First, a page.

His sister Bertha completed training as an office clerk and typist. For a time she ran a "lottery collection” under the company name Carl Balzer at Büschstraße 1 and then worked until 1933 at Paul Levin’s lottery business at Königsstraße 14/16 (today a part of Poststraße). From 1933 she was only able to find temporary work. Due to the Law for the Restoration of the Professional Civil Service, her sister Senta lost her job as an office clerk at the Employment Office in Großen Bleichen on 30 June 1933, like all employees and civil servants who were not able to prove their "Aryan” heritage. She gave up her apartment in Altona at Breitestraße 142 and moved back in with her family at Großneumarkt.

Unlike their siblings at that time, Marianne and Auguste were already married. Marianne had married the merchant Aron Leopold Müller (born 1 Aug. 1891 in Altona) on 15 Sept. 1922, her sister Auguste the baker Max Theodor Rankenburg in 1927. Auguste did not live to see the National Socialists take power, she died on 1 Oct. 1932 in her apartment at Tarpenbeckstraße 52.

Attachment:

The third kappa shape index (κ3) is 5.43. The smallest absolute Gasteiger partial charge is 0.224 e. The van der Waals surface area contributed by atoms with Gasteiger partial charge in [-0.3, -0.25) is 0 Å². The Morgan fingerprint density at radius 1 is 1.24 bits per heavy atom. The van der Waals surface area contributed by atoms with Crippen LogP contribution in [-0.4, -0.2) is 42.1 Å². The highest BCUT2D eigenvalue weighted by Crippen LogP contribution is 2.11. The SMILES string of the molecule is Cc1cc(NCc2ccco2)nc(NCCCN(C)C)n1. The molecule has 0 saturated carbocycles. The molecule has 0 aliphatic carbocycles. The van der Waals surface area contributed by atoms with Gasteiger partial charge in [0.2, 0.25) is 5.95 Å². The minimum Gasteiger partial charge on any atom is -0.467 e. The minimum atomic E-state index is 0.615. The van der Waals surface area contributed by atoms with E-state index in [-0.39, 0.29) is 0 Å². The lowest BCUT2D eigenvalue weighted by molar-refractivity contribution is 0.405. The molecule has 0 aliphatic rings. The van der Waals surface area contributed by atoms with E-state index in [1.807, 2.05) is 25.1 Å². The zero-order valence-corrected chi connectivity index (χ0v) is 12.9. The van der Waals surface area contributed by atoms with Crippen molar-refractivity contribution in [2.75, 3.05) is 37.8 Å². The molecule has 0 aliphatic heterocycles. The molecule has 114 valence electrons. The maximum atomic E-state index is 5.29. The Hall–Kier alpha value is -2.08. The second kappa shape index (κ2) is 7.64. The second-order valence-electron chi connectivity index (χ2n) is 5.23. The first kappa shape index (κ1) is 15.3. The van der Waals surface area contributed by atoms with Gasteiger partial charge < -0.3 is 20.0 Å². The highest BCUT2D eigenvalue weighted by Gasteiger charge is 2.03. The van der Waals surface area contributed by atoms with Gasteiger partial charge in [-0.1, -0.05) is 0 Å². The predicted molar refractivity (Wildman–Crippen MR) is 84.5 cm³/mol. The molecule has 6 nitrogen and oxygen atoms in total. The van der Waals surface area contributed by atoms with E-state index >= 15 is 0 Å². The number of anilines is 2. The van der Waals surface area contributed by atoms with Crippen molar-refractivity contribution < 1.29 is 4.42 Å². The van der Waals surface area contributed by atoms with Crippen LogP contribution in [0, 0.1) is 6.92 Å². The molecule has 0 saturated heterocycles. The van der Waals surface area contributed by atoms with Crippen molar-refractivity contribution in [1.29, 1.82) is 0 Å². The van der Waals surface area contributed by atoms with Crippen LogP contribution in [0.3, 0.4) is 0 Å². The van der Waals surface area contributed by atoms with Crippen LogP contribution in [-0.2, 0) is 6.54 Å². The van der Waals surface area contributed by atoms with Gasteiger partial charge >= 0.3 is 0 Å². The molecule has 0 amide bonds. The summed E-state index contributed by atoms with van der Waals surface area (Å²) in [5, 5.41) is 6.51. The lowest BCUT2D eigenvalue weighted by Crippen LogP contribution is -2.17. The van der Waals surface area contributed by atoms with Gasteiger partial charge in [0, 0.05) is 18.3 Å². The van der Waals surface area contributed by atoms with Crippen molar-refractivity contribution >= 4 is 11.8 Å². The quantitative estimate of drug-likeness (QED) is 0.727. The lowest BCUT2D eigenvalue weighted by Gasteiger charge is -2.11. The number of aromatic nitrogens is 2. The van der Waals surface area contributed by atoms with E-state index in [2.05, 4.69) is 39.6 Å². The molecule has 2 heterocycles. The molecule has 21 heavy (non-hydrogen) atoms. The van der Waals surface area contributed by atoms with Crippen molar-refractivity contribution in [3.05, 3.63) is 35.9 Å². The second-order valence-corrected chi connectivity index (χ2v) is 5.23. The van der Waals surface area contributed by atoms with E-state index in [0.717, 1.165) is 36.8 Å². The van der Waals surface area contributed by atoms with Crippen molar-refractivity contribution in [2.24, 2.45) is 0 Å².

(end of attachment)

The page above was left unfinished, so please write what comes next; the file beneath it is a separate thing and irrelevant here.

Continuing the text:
Four years later on 23 June 1936, Caroline Polack also died. She was buried at Ilandkoppel Jewish Cemetery in Ohlsdorf, like her late husband and daughter Auguste.

By now Josef and Bertha were drawing welfare payments. Moreover, Josef took over the custodial position at the Hertz Joseph Levy Foundation in Mar. 1939 which paid 80 Reich Marks quarterly. On 30 Apr. 1939 the Reich Law on Renting to Jewish Tenants was enacted; without legal protection for renting, they could now be evicted at short notice. That also changed the residential situation at the Hertz Joseph Levy Foundation. The living conditions grew ever tighter because the Jewish Community had to house Jewish tenants who had been evicted, and the only space available was the apartments in their foundations.

When the first residents of the building received their "evacuation orders to develop the East”, the foundation building had already become a so-called Jewish house. In his role as custodian, Josef Polack registered the deaths of his neighbors on 24 Oct. 1941 at the local Police Station 34 at Großneumarkt 16. The sisters Camilla Fuchs and Thekla Daltrop (see their entries) had decided to take their own lives one day before they were to be deported to Lodz.

Just a little later Josef Polack and his sister Bertha received their deportation orders for the next Hamburg transport on 8 Nov. 1941 to Minsk Ghetto, where all further trace of Bertha Polack was lost. At some point in 1942, Josef was transported to Auschwitz extermination camp.